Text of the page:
However, CLACSC claimed that passivity on social issues exists among DLSU-D students as the students simply “lack the platform” to express their thoughts.

“Our page is very open, our office is always open para tumanggap ng opinions, comments and hinaing ng ibang mga estudyante.” CLACSC 2017-2018 Secretary Razemelle Joyce Cruz added.


In an online interview with The Heraldo Filipino, College of Science and Computer Studies Student Council (CSCSSC) President Ances Valdez said that it is not in the by-laws of the council that the organization must be involved and be active in socio-political discourse.

According to Valdez, releasing a stand or statement as a council may not adhere to the opinions of the students to which the council is representing.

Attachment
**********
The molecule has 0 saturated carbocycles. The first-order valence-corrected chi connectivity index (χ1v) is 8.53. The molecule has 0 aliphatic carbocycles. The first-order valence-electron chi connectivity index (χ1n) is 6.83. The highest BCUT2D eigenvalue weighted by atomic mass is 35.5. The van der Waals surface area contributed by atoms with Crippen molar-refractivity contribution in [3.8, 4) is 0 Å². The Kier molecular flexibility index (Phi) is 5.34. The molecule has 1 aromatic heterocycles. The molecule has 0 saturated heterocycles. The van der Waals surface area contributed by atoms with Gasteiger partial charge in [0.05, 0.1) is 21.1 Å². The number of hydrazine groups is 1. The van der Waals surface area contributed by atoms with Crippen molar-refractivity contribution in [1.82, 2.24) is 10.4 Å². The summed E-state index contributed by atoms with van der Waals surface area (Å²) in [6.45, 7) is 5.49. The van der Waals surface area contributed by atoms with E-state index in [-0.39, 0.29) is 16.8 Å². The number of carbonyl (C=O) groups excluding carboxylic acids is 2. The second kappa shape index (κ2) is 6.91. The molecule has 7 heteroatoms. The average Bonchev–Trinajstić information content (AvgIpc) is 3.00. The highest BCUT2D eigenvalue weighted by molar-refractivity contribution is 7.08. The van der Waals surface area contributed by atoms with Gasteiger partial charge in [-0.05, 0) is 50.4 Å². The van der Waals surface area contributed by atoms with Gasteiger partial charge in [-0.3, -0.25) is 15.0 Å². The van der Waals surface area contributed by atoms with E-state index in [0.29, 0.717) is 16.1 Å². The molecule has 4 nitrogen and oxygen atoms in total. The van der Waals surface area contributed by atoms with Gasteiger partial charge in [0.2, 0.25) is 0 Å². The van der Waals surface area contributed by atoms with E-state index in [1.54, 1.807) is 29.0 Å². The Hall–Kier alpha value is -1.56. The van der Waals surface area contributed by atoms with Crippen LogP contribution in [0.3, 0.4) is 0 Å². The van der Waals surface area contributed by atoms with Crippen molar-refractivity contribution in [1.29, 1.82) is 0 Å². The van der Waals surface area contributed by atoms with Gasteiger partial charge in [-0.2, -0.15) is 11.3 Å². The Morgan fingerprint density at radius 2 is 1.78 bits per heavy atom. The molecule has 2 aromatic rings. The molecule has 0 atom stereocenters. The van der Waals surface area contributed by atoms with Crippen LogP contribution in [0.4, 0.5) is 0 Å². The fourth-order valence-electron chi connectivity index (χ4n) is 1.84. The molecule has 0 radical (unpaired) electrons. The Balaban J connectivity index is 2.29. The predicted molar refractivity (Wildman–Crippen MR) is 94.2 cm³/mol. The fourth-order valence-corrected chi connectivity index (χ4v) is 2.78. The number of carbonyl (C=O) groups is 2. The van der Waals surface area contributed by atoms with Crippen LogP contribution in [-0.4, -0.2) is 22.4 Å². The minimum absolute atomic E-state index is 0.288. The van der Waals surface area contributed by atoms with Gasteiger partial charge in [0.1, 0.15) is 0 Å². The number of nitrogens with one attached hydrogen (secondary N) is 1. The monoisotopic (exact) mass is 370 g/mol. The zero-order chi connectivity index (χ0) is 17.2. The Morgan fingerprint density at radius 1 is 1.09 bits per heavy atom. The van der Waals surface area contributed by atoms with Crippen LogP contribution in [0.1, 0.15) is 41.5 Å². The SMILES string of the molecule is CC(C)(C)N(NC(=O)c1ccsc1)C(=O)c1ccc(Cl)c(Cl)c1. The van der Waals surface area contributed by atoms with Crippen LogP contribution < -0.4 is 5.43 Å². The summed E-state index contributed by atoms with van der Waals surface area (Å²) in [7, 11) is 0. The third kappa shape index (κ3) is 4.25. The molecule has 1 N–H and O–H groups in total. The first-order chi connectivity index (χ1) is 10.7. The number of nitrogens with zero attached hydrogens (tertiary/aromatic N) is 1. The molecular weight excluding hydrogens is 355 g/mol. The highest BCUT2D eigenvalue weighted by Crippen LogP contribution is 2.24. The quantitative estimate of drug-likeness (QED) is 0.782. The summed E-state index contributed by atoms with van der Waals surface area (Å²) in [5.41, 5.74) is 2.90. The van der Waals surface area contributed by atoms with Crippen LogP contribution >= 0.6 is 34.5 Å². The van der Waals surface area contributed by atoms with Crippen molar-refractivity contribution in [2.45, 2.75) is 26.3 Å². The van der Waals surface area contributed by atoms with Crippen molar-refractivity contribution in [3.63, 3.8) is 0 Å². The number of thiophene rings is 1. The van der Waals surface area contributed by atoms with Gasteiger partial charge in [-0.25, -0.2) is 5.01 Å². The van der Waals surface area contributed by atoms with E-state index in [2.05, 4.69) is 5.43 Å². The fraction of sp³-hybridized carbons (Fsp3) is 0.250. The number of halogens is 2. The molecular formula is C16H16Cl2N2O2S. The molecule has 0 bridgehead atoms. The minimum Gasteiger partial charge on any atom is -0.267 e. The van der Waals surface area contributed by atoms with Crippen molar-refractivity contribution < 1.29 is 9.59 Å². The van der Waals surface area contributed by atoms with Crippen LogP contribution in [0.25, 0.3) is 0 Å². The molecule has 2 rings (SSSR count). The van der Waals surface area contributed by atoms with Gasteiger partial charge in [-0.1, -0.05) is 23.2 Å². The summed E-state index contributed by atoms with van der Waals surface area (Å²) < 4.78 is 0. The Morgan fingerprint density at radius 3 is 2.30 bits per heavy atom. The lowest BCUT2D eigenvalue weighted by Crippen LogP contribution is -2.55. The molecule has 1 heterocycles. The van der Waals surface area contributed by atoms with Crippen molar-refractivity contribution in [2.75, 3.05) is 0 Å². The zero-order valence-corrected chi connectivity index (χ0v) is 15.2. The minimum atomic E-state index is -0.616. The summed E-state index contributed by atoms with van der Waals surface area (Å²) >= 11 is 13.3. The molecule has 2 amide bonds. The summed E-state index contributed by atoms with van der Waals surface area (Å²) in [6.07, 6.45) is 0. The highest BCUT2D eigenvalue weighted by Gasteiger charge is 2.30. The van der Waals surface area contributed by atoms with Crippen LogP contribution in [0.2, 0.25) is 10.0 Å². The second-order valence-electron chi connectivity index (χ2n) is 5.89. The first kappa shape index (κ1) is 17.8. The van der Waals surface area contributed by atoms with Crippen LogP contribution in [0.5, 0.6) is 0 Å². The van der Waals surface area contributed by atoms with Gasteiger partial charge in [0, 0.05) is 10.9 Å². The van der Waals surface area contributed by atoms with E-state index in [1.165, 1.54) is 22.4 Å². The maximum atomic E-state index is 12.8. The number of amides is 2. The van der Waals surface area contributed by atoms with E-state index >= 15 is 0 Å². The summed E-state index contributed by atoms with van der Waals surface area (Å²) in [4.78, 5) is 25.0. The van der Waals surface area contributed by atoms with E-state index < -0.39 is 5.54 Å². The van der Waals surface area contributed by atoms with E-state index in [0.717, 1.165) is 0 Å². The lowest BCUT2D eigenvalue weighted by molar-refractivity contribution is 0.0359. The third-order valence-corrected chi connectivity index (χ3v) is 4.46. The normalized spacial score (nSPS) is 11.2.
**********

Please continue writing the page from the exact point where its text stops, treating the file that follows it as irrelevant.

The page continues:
“As the highest governing student body in the CSCS, we want to respect the diversity of opinions of our students,” she furthered.

Meanwhile, Valdez said that students who wish to know the personal opinions of their student leaders on social issues can send a message through the CSCSSC officers’ personal accounts.


College of Tourism and Hospitality Management Student Council (CTHMSC) 2017-2018 Treasurer Samantha Isabelle Midlat said that aside from posting on social media, there are many ways to show one’s stance on social issues.

In the issue of students not showing any interest on the council’s action for social awareness, “Wala na sa amin yon kasi we’ve done our part to share the information,” Midlat furthered.

Midlat added that living through the values of a Lasallian student, a council cannot immediately release a statement since one’s statement may not necessarily reflect those of the Lasallian community.